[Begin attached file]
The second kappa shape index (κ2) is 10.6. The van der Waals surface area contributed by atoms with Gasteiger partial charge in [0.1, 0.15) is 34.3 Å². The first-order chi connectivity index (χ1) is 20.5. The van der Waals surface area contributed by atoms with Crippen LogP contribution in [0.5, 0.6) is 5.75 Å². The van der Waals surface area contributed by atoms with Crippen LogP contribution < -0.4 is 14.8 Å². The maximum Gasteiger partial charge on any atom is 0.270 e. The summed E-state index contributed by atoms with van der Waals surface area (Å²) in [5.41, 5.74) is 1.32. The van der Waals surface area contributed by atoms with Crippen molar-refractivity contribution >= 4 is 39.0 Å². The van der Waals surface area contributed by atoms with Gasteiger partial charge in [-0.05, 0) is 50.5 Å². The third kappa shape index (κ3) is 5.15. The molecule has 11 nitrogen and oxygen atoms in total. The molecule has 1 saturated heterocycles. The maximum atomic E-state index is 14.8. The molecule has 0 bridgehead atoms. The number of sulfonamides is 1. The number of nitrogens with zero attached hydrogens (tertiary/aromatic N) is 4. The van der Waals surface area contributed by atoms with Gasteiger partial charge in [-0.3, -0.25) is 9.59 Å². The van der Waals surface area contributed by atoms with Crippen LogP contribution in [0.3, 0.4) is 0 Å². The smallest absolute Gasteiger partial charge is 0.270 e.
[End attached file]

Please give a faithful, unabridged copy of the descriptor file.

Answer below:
The second kappa shape index (κ2) is 10.6. The van der Waals surface area contributed by atoms with Gasteiger partial charge in [0.1, 0.15) is 34.3 Å². The first-order chi connectivity index (χ1) is 20.5. The van der Waals surface area contributed by atoms with Crippen LogP contribution in [0.5, 0.6) is 5.75 Å². The van der Waals surface area contributed by atoms with Crippen LogP contribution < -0.4 is 14.8 Å². The maximum Gasteiger partial charge on any atom is 0.270 e. The summed E-state index contributed by atoms with van der Waals surface area (Å²) in [5.41, 5.74) is 1.32. The van der Waals surface area contributed by atoms with Crippen molar-refractivity contribution >= 4 is 39.0 Å². The van der Waals surface area contributed by atoms with Gasteiger partial charge in [-0.05, 0) is 50.5 Å². The third kappa shape index (κ3) is 5.15. The molecule has 11 nitrogen and oxygen atoms in total. The molecule has 1 saturated heterocycles. The maximum atomic E-state index is 14.8. The molecule has 0 bridgehead atoms. The number of sulfonamides is 1. The number of nitrogens with zero attached hydrogens (tertiary/aromatic N) is 4. The van der Waals surface area contributed by atoms with Gasteiger partial charge in [-0.3, -0.25) is 9.59 Å². The van der Waals surface area contributed by atoms with Crippen LogP contribution in [0.3, 0.4) is 0 Å². The smallest absolute Gasteiger partial charge is 0.270 e.